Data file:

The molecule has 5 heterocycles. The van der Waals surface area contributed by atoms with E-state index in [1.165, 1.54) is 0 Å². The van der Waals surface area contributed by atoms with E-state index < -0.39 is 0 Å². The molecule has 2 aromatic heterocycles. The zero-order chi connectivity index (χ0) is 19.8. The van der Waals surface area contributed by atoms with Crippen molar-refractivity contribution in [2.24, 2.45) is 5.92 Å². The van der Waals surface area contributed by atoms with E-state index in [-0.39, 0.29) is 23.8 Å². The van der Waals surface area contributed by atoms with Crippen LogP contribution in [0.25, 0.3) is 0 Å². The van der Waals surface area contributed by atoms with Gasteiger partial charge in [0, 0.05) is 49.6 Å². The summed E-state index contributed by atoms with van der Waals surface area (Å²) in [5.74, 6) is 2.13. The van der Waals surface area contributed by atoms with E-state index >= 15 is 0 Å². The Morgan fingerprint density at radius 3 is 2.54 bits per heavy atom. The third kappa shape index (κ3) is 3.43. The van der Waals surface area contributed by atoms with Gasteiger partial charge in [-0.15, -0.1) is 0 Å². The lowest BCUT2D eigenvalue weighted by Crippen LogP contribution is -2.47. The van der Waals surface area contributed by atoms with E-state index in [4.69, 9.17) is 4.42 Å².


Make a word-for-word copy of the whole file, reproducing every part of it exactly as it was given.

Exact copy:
The molecule has 5 heterocycles. The van der Waals surface area contributed by atoms with E-state index in [1.165, 1.54) is 0 Å². The van der Waals surface area contributed by atoms with E-state index < -0.39 is 0 Å². The molecule has 2 aromatic heterocycles. The zero-order chi connectivity index (χ0) is 19.8. The van der Waals surface area contributed by atoms with Crippen molar-refractivity contribution in [2.24, 2.45) is 5.92 Å². The van der Waals surface area contributed by atoms with E-state index in [-0.39, 0.29) is 23.8 Å². The van der Waals surface area contributed by atoms with Crippen LogP contribution in [0.25, 0.3) is 0 Å². The van der Waals surface area contributed by atoms with Gasteiger partial charge in [0, 0.05) is 49.6 Å². The summed E-state index contributed by atoms with van der Waals surface area (Å²) in [5.74, 6) is 2.13. The van der Waals surface area contributed by atoms with E-state index >= 15 is 0 Å². The Morgan fingerprint density at radius 3 is 2.54 bits per heavy atom. The third kappa shape index (κ3) is 3.43. The van der Waals surface area contributed by atoms with Gasteiger partial charge in [-0.15, -0.1) is 0 Å². The lowest BCUT2D eigenvalue weighted by Crippen LogP contribution is -2.47. The van der Waals surface area contributed by atoms with E-state index in [4.69, 9.17) is 4.42 Å².